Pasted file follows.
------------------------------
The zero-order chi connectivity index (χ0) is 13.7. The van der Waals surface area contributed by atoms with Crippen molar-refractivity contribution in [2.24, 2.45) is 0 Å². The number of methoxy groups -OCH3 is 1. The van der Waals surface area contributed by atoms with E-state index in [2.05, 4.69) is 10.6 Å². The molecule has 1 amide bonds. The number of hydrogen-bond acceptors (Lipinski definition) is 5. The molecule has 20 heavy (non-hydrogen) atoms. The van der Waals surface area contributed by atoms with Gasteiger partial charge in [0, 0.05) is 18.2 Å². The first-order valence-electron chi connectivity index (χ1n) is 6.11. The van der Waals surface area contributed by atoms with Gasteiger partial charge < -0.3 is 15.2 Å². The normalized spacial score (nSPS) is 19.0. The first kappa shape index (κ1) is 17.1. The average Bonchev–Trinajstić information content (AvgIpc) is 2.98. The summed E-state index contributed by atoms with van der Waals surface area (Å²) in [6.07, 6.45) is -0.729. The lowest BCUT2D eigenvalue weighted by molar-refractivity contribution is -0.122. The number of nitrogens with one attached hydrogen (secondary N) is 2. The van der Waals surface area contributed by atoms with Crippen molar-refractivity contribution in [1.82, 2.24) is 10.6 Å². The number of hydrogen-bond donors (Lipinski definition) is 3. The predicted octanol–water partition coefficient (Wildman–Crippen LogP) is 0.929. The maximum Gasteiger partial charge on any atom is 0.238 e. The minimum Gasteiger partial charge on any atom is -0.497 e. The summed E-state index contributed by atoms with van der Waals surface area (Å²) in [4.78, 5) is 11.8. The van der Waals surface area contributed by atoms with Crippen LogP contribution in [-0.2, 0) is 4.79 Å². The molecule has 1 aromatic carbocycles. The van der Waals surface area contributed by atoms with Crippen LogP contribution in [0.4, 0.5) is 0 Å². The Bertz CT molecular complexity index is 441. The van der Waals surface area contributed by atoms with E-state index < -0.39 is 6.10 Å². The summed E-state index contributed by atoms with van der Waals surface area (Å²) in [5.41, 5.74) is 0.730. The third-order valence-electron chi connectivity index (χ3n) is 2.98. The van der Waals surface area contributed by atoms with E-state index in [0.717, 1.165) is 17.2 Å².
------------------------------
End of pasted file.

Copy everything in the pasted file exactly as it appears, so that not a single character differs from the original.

The zero-order chi connectivity index (χ0) is 13.7. The van der Waals surface area contributed by atoms with Crippen molar-refractivity contribution in [2.24, 2.45) is 0 Å². The number of methoxy groups -OCH3 is 1. The van der Waals surface area contributed by atoms with E-state index in [2.05, 4.69) is 10.6 Å². The molecule has 1 amide bonds. The number of hydrogen-bond acceptors (Lipinski definition) is 5. The molecule has 20 heavy (non-hydrogen) atoms. The van der Waals surface area contributed by atoms with Gasteiger partial charge in [0, 0.05) is 18.2 Å². The first-order valence-electron chi connectivity index (χ1n) is 6.11. The van der Waals surface area contributed by atoms with Gasteiger partial charge < -0.3 is 15.2 Å². The normalized spacial score (nSPS) is 19.0. The first kappa shape index (κ1) is 17.1. The average Bonchev–Trinajstić information content (AvgIpc) is 2.98. The summed E-state index contributed by atoms with van der Waals surface area (Å²) in [6.07, 6.45) is -0.729. The lowest BCUT2D eigenvalue weighted by molar-refractivity contribution is -0.122. The number of nitrogens with one attached hydrogen (secondary N) is 2. The van der Waals surface area contributed by atoms with Crippen molar-refractivity contribution in [1.82, 2.24) is 10.6 Å². The number of hydrogen-bond donors (Lipinski definition) is 3. The predicted octanol–water partition coefficient (Wildman–Crippen LogP) is 0.929. The maximum Gasteiger partial charge on any atom is 0.238 e. The minimum Gasteiger partial charge on any atom is -0.497 e. The summed E-state index contributed by atoms with van der Waals surface area (Å²) in [4.78, 5) is 11.8. The van der Waals surface area contributed by atoms with Crippen LogP contribution in [-0.2, 0) is 4.79 Å². The molecule has 1 aromatic carbocycles. The van der Waals surface area contributed by atoms with Crippen LogP contribution in [0.4, 0.5) is 0 Å². The Bertz CT molecular complexity index is 441. The van der Waals surface area contributed by atoms with E-state index < -0.39 is 6.10 Å². The summed E-state index contributed by atoms with van der Waals surface area (Å²) in [5.41, 5.74) is 0.730. The third-order valence-electron chi connectivity index (χ3n) is 2.98. The van der Waals surface area contributed by atoms with E-state index in [0.717, 1.165) is 17.2 Å².